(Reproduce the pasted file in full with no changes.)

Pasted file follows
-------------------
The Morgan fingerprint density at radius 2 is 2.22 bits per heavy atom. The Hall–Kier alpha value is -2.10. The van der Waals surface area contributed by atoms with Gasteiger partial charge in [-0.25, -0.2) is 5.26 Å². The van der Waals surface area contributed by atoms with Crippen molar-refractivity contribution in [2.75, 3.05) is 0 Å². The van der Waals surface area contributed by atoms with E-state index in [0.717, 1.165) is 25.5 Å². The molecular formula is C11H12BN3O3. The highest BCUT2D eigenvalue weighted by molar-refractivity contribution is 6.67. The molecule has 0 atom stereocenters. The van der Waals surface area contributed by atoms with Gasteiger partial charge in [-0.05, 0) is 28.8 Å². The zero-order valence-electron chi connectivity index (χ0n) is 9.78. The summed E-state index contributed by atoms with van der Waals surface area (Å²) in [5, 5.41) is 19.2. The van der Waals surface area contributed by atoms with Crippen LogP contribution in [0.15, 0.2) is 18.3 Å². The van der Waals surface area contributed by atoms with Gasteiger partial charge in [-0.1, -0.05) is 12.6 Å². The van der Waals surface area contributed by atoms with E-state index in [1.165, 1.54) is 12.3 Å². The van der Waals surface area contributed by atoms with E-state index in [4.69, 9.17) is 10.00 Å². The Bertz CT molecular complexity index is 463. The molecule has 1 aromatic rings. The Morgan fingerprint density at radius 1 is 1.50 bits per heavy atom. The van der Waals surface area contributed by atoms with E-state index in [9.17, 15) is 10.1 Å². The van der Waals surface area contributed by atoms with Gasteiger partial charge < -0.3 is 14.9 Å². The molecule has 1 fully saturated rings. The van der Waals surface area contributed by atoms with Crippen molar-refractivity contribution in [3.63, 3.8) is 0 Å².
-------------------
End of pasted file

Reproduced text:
The Morgan fingerprint density at radius 2 is 2.22 bits per heavy atom. The Hall–Kier alpha value is -2.10. The van der Waals surface area contributed by atoms with Gasteiger partial charge in [-0.25, -0.2) is 5.26 Å². The van der Waals surface area contributed by atoms with Crippen molar-refractivity contribution in [2.75, 3.05) is 0 Å². The van der Waals surface area contributed by atoms with E-state index in [0.717, 1.165) is 25.5 Å². The molecular formula is C11H12BN3O3. The highest BCUT2D eigenvalue weighted by molar-refractivity contribution is 6.67. The molecule has 0 atom stereocenters. The van der Waals surface area contributed by atoms with Gasteiger partial charge in [-0.05, 0) is 28.8 Å². The zero-order valence-electron chi connectivity index (χ0n) is 9.78. The summed E-state index contributed by atoms with van der Waals surface area (Å²) in [5, 5.41) is 19.2. The van der Waals surface area contributed by atoms with Crippen LogP contribution in [0.15, 0.2) is 18.3 Å². The van der Waals surface area contributed by atoms with Gasteiger partial charge in [-0.1, -0.05) is 12.6 Å². The van der Waals surface area contributed by atoms with E-state index in [1.165, 1.54) is 12.3 Å². The van der Waals surface area contributed by atoms with E-state index in [4.69, 9.17) is 10.00 Å². The Bertz CT molecular complexity index is 463. The molecule has 1 aromatic rings. The Morgan fingerprint density at radius 1 is 1.50 bits per heavy atom. The van der Waals surface area contributed by atoms with E-state index in [9.17, 15) is 10.1 Å². The van der Waals surface area contributed by atoms with Gasteiger partial charge < -0.3 is 14.9 Å². The molecule has 1 fully saturated rings. The van der Waals surface area contributed by atoms with Crippen molar-refractivity contribution in [3.63, 3.8) is 0 Å².